Delisle added that “Crossing the Canadian border without reporting at a port of entry is illegal and is an offence under the Immigration and Refugee Protection Act. Any person committing this offence may be arrested and subject to applicable penalties. When an individual who has illegally entered between the ports of entry claims to be a refugee, they are transported to (Canadian Border Services Agency) where they are dealt with accordingly.”

Top Canadian officials, however, say they will not tighten the nation’s border to deter migrants crossing illegally from the US into its country.

Public Safety Minister Ralph Goodale said the issue had not risen to a scale that required hindering the flow of goods and people moving across the border.

Hundreds of people, mainly from Africa and the Middle East, have defied winter conditions and walked across the border, seeking asylum.

It is not common to have so many asylum seekers in the United States looking for refuge in Canada over such a short period.

“We are concerned and we will deal properly with the extra hundreds (crossing illegally),” Goodale told reporters at a televised news conference in Emerson, Manitoba, on Saturday. “But the full border deals with 400,000 people moving in both directions every day. It also handles $2.5 billion in trade every day.

“It is critically important for us to make sure that it is strong and secure. At the same time, it needs to be efficient and expeditious.”

Last year the New Hampshire Legislature passed a law giving trained border patrol agents the powers of state police officers in Coos County.

Safety Commissioner John Barthlemes swore in those agents in late January.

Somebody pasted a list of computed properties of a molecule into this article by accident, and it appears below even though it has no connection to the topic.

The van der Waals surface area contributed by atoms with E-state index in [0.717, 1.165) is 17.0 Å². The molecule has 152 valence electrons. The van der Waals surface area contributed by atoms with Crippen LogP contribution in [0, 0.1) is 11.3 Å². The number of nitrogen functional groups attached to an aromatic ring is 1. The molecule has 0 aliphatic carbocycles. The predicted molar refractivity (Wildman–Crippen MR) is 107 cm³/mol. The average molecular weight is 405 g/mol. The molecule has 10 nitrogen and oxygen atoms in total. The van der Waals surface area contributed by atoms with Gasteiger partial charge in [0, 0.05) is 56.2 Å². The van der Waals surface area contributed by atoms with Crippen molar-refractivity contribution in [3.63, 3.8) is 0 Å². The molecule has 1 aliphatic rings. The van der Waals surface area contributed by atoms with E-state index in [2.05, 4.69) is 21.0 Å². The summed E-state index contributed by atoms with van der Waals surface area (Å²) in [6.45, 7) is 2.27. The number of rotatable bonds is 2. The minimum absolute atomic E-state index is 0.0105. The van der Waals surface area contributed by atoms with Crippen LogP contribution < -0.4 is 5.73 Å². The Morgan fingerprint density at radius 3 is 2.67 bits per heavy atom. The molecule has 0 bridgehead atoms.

“This law reduces liability, strengthens our relationships with our state and local partners, and helps better serve the communities where we live and work,” said Swanton Sector Chief Patrol Agent John C. Pfeifer.

Meanwhile, Nashua Police Chief Andrew Lavoie said his officers are instructed not to inquire about anyone’s immigration status unless a felony or violent crime has been committed.

“There’s no New Hampshire law that covers that,” he said, “why would we ask your status if we can’t enforce that law?”

If officials with ICE have a warrant for someone in the country illegally, Nashua police will serve the warrant, Lavoie added.

Police in other towns such as Salem and Pelham have said they do make inquiries about immigration status and will turn over to ICE anyone who does not have proper identification.

Operation Stone Garden is a federally funded grant program in which state, local, and county law enforcement officers assist U.S. Border Patrol with border security.

Among U.S. border states, New Hampshire’s grant of $99,333 was the smallest in the nation with Maine ($514.929) and Vermont ($200,460) getting considerably more in 2014, the most recent year that information from all states was available.; Union Leader Correspondent John Koziol and Reuters contributed to this report.